The ENVIROPAK project improves southern Africa's export of fruits and nuts through the improvement of product quality and extension of shelf-life by application of edible coatings with suitable barrier properties. The coatings are manufactured from the waste products of sorghum processing.
In a joint effort of European scientists and research groups in southern Africa, world-class expertise in the science and technology of edible, biodegradable, plant-based protein coatings and films has been developed. The project has developed extraction and coating procedures and modifications of the protein, thermoplastic processing, sensory evaluation of coated fruits and cashew nuts and controlled release of preservatives from coatings to products, all through a multi-disciplinary approach in co-operation with the fruit export industry.
The protein kafirin was extracted on a laboratory scale from a variety of bran fractions from different sorghum varieties and the resulting kafirin in grades from transparent to yellow and red, was characterized regarding chemical and film forming properties. The extraction was scaled up to pilot scale producing batches of pure kafirin. Various coating formulations of kafirin, pure and modified, and additives were developed to suit the requirements of selected food models, pears, litchi and cashew nuts. The formulation development was based on a complete characterization of the fruit respiration, nut oxidation and the barrier and mechanical properties of kafirin films. Packaging films produced by thermoplastic processing were developed in parallel and it’s properties characterized. The coated fruits and nuts were studied regarding shelf-life as well as consumer acceptance and were finally studied under export conditions.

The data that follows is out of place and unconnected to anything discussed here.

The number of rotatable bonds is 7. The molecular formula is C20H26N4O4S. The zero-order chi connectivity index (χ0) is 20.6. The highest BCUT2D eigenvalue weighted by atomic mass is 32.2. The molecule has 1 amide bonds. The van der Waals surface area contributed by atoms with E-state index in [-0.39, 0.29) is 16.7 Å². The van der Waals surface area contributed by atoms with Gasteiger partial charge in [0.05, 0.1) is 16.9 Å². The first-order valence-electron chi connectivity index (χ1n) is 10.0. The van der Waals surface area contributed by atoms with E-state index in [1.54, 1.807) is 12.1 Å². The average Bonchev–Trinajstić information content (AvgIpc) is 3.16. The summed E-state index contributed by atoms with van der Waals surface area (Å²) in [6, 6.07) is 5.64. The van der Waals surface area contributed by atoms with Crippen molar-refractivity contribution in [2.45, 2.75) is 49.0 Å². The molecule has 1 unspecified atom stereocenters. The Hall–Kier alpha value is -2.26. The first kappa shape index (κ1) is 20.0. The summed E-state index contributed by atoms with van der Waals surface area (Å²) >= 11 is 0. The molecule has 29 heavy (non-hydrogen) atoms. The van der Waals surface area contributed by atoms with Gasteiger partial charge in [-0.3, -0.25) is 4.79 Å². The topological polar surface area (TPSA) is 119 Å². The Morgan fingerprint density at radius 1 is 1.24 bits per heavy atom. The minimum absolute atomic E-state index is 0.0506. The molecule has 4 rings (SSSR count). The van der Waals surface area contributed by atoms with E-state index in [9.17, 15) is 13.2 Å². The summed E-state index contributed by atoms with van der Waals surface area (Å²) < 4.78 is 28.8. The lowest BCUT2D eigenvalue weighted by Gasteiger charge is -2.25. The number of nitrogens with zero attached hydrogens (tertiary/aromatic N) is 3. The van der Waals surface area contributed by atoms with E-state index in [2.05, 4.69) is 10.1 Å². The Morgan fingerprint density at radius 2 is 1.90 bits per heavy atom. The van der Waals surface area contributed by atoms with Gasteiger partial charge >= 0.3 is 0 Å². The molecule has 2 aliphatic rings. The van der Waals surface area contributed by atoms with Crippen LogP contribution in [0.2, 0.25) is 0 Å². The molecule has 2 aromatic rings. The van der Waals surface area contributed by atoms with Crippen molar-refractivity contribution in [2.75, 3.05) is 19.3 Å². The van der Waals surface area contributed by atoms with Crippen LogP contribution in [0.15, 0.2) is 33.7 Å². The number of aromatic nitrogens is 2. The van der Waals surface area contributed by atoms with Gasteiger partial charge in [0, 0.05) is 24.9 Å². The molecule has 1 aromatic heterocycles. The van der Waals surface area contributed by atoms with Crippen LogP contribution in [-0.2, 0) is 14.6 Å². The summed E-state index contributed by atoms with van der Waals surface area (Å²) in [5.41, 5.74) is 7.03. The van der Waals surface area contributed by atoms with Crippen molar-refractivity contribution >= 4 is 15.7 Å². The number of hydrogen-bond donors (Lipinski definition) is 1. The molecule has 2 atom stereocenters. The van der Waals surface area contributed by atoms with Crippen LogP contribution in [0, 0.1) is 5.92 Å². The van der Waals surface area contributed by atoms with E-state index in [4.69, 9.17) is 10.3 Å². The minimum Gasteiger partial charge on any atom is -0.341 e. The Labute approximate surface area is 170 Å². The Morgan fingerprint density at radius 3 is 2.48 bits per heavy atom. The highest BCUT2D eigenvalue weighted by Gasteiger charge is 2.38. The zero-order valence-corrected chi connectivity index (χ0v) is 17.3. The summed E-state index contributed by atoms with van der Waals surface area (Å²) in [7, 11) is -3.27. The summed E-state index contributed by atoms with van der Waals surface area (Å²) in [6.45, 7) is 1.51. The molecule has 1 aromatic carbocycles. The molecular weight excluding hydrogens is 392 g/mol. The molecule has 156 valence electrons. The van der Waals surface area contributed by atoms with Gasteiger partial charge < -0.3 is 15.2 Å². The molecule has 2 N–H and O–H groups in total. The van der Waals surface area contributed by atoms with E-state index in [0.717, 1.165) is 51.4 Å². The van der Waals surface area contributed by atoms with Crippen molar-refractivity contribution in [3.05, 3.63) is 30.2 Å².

Kafirin coatings and films have during the project been proven to be very efficient in preserving the quality of fruits and nuts. Some of the more direct results are:
- coatings double the shelf life of exported pears and reduce hydrolytic rancidity in coated cashew nuts
- the coating is highly functional, yet hardly detectable by eye, and was found sensorically acceptable even by test panels from southern Africa used to fresh fruits and nuts
- the coatings actively reduce microbial spoilage
- transparent protein films as well as coated paper for packaging and bags can be produced by commercial film blowing and extrusion techniques
A well attended dissemination workshop for technology transfer from the project was held in Cape Town, South Africa, in November 2004. The attending fruit industry has shown an extensive interest in the results and continued application of the project results and commercialisation of the results continues in cooperation with industry.
The project was is a part of the European Commission programme INCO.
SP Food and Bioscience (formerly SIK - The Swedish Institute for Food and Biotechnology)
IMCB-CNR Institute of Composite Materials Technology, Italy
IFR - Institute of Food Research, UK
CSIR - Division of Food, Biological and Chemical Technologies, South Africa
University of Pretoria, South Africa
University Eduardo Mondlane, Mozambique
University of Mauritius